Announcing the new funding, Katrin Eder, Rhineland-Palatinate’s state minister for Climate Protection, Environment, Energy, and Mobility, noted that hydrogen technology’s potential uses are many and varied and that being able to supply it cost-effectively is a key step toward establishing a sustainable hydrogen economy in Germany and the broader EU. “Last but not least, this project will help us to support Rhineland-Palatinate as a center for business and innovative strength in the long term,” she said.

BASF’s second November 2023 Ludwigshafen announcement was a “high double-digit million Euro” fermentation plant for biological and biotechnology-based crop protection products.

The plant will manufacture agricultural products, including biological fungicides and biological seed treatments (Figure 2). BASF also plans to utilize the plant to produce the main building block of Inscalis, a novel insecticide derived from a fungal strain. Commissioning is planned for the second half of 2025.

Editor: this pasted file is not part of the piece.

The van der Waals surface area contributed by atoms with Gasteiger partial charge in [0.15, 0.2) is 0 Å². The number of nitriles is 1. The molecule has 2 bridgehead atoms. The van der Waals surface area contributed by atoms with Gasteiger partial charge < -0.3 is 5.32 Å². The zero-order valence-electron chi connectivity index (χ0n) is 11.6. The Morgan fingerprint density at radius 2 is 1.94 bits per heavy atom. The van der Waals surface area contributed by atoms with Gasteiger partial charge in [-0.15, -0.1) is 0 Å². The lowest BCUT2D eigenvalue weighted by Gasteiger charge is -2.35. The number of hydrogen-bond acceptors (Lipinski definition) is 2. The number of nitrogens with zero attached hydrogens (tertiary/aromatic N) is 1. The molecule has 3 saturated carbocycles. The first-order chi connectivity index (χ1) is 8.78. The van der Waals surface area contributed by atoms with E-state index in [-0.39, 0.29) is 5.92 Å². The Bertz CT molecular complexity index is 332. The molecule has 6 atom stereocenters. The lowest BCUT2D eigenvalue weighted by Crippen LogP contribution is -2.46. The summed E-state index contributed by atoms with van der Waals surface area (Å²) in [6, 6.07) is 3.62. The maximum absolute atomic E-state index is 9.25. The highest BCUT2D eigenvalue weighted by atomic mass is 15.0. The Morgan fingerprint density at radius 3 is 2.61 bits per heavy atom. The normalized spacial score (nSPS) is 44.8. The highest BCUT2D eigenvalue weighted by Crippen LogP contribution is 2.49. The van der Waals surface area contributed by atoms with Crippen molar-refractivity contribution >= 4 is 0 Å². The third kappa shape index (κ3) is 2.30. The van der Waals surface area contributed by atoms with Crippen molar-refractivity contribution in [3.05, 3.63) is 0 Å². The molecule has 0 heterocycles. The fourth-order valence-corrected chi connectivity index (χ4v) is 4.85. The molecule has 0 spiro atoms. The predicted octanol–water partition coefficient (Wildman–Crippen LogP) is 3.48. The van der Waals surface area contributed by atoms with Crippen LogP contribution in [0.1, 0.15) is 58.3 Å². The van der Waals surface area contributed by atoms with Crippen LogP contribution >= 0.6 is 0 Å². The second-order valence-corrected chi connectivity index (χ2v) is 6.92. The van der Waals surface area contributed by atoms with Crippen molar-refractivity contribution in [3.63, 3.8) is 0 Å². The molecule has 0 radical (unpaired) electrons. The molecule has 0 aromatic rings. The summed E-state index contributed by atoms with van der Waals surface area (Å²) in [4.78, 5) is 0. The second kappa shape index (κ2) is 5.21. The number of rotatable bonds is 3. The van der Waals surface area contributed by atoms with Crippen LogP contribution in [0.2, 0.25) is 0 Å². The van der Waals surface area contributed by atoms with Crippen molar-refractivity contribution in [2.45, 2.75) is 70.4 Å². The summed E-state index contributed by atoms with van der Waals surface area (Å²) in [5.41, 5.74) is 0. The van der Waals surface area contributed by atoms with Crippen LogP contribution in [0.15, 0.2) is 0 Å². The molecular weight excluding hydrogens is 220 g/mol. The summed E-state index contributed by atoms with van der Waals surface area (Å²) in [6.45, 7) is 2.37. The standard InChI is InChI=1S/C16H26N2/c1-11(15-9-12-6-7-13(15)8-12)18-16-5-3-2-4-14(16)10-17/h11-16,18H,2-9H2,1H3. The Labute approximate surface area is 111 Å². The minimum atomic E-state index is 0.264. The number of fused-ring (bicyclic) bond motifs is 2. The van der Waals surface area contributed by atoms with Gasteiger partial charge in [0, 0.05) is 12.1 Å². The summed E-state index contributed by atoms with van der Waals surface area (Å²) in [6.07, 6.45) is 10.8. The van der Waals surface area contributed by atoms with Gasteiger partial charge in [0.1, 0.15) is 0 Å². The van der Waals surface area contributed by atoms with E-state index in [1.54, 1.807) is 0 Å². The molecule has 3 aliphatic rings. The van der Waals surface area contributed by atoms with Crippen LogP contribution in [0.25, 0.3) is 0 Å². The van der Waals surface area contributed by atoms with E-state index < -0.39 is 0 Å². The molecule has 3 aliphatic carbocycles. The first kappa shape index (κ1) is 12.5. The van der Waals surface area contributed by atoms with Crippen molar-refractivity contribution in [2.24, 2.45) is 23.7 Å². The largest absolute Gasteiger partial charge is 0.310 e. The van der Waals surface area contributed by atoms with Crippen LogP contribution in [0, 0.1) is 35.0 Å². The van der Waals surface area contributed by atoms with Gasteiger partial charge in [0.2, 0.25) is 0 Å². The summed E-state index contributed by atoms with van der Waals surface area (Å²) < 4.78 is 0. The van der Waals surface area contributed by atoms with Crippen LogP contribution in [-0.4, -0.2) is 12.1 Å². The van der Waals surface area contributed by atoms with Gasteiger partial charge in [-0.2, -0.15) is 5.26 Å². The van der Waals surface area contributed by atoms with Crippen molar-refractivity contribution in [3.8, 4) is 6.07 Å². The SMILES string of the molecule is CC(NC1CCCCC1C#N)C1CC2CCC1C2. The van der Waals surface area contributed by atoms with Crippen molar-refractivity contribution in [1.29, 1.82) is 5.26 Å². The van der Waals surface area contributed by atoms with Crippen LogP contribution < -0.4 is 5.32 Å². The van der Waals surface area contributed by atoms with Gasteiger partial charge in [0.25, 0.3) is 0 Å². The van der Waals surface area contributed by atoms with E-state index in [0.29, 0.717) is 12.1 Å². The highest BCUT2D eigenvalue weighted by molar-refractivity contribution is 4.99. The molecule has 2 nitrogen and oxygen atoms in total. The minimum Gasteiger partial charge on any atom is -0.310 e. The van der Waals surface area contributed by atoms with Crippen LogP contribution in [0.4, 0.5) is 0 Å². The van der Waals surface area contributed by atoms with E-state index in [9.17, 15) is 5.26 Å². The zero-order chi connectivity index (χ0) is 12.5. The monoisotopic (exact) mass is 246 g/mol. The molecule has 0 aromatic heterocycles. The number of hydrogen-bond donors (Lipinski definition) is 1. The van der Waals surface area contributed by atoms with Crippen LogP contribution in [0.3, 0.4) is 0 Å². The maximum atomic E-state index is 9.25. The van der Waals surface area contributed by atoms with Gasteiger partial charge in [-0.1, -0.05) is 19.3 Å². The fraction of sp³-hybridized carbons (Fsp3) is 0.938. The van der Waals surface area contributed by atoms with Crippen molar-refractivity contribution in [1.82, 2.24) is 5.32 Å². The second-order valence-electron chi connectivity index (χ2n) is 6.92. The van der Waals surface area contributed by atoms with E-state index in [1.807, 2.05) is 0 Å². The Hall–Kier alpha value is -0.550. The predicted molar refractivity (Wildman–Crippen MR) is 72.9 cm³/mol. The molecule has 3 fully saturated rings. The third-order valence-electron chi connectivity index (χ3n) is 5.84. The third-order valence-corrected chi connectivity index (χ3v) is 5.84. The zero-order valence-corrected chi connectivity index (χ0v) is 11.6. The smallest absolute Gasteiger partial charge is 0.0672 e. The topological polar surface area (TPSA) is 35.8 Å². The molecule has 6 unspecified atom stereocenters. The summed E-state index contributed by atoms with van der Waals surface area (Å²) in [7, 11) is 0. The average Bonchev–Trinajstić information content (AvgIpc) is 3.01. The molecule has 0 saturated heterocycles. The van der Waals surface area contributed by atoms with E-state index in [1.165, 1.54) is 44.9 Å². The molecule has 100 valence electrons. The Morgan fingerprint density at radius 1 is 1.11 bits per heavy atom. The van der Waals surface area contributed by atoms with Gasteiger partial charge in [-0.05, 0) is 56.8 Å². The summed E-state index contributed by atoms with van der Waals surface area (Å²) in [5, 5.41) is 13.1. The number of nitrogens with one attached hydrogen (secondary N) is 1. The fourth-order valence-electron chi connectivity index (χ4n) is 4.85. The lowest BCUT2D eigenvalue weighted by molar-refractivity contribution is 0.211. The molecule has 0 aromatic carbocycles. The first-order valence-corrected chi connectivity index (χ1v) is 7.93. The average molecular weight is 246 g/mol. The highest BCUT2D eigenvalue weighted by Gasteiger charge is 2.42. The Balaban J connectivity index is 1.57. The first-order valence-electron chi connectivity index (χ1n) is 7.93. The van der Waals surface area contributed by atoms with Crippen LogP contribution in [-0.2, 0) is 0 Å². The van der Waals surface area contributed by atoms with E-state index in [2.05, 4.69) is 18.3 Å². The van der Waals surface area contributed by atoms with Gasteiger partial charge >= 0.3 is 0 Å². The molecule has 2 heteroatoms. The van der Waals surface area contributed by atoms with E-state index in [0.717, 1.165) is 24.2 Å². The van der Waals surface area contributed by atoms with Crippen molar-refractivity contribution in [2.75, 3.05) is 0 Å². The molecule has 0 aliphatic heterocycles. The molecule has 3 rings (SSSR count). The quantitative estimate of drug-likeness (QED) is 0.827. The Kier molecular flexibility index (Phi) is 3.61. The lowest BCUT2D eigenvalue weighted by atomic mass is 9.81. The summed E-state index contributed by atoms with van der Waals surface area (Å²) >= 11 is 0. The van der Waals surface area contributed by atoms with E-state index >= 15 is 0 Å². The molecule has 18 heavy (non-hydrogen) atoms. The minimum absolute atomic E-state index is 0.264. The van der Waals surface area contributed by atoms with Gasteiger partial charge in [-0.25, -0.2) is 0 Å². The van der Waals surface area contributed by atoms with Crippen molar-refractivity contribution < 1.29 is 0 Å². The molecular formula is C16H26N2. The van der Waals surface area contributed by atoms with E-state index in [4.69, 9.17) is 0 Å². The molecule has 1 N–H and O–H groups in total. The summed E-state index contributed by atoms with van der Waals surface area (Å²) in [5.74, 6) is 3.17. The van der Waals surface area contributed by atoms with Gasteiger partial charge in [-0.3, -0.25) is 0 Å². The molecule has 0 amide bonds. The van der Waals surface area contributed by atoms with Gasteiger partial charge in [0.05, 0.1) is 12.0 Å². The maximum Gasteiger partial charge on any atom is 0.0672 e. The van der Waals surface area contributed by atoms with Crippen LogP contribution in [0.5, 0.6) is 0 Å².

“For production at our Ludwigshafen site, this development is another step in the transition to innovative manufacturing processes with lower energy intensity based on renewable raw materials,” said Christian Aucoin, senior vice president, global operations at BASF Agricultural Solutions. “The site offers excellent synergies due to its good infrastructure, the integration into an existing high-performance production organization and the proximity of research units such as white biotechnology ,” he added.

Portugal, Spain and a Green Maritime Hydrogen Corridor

The Sines industrial and logistics zone (ZILS) in Setubal, Portugal, is the largest such area in the Iberian Peninsula. 

In October 2023, MadoquaPower2X (MP2X), Lisbon, a Portuguese, Danish and Dutch international consortium led by Madoqua Renewables, said it was increasing its investment in green hydrogen and ammonia production units at ZILS from €1.3 – €2.8 billion ($1.4 – $3.1 billion). 

Phase one of this will use 560 MVA of renewable electricity to produce 50,000 t/yr of hydrogen and 300,000 t/yr of green ammonia. Phase two will use an electrical connection of 1,400 MVA to produce 150,000 t/yr of hydrogen and over 1 million t/yr of green ammonia.